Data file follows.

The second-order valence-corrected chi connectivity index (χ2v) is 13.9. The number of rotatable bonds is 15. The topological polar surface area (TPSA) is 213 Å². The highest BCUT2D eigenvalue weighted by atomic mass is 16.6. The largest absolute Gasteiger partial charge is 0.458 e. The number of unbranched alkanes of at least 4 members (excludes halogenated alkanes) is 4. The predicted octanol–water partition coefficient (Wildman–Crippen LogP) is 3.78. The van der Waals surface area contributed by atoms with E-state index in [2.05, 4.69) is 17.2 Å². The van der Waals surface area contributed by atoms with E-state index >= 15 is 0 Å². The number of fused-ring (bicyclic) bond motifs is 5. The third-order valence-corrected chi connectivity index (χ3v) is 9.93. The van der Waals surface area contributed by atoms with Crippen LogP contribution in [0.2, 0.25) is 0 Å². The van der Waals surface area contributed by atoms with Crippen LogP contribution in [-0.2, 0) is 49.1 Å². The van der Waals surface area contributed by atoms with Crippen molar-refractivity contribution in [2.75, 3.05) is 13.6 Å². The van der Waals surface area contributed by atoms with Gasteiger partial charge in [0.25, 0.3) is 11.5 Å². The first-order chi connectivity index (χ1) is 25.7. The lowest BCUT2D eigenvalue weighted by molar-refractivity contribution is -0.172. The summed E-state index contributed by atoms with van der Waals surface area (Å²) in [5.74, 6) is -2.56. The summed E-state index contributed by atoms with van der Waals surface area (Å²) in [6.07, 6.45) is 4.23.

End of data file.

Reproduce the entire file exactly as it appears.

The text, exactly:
The second-order valence-corrected chi connectivity index (χ2v) is 13.9. The number of rotatable bonds is 15. The topological polar surface area (TPSA) is 213 Å². The highest BCUT2D eigenvalue weighted by atomic mass is 16.6. The largest absolute Gasteiger partial charge is 0.458 e. The number of unbranched alkanes of at least 4 members (excludes halogenated alkanes) is 4. The predicted octanol–water partition coefficient (Wildman–Crippen LogP) is 3.78. The van der Waals surface area contributed by atoms with E-state index in [2.05, 4.69) is 17.2 Å². The van der Waals surface area contributed by atoms with E-state index >= 15 is 0 Å². The number of fused-ring (bicyclic) bond motifs is 5. The third-order valence-corrected chi connectivity index (χ3v) is 9.93. The van der Waals surface area contributed by atoms with Crippen LogP contribution in [0.2, 0.25) is 0 Å². The van der Waals surface area contributed by atoms with Crippen LogP contribution in [-0.2, 0) is 49.1 Å². The van der Waals surface area contributed by atoms with Crippen molar-refractivity contribution in [2.75, 3.05) is 13.6 Å². The van der Waals surface area contributed by atoms with Gasteiger partial charge in [0.25, 0.3) is 11.5 Å². The first-order chi connectivity index (χ1) is 25.7. The lowest BCUT2D eigenvalue weighted by molar-refractivity contribution is -0.172. The summed E-state index contributed by atoms with van der Waals surface area (Å²) in [5.74, 6) is -2.56. The summed E-state index contributed by atoms with van der Waals surface area (Å²) in [6.07, 6.45) is 4.23.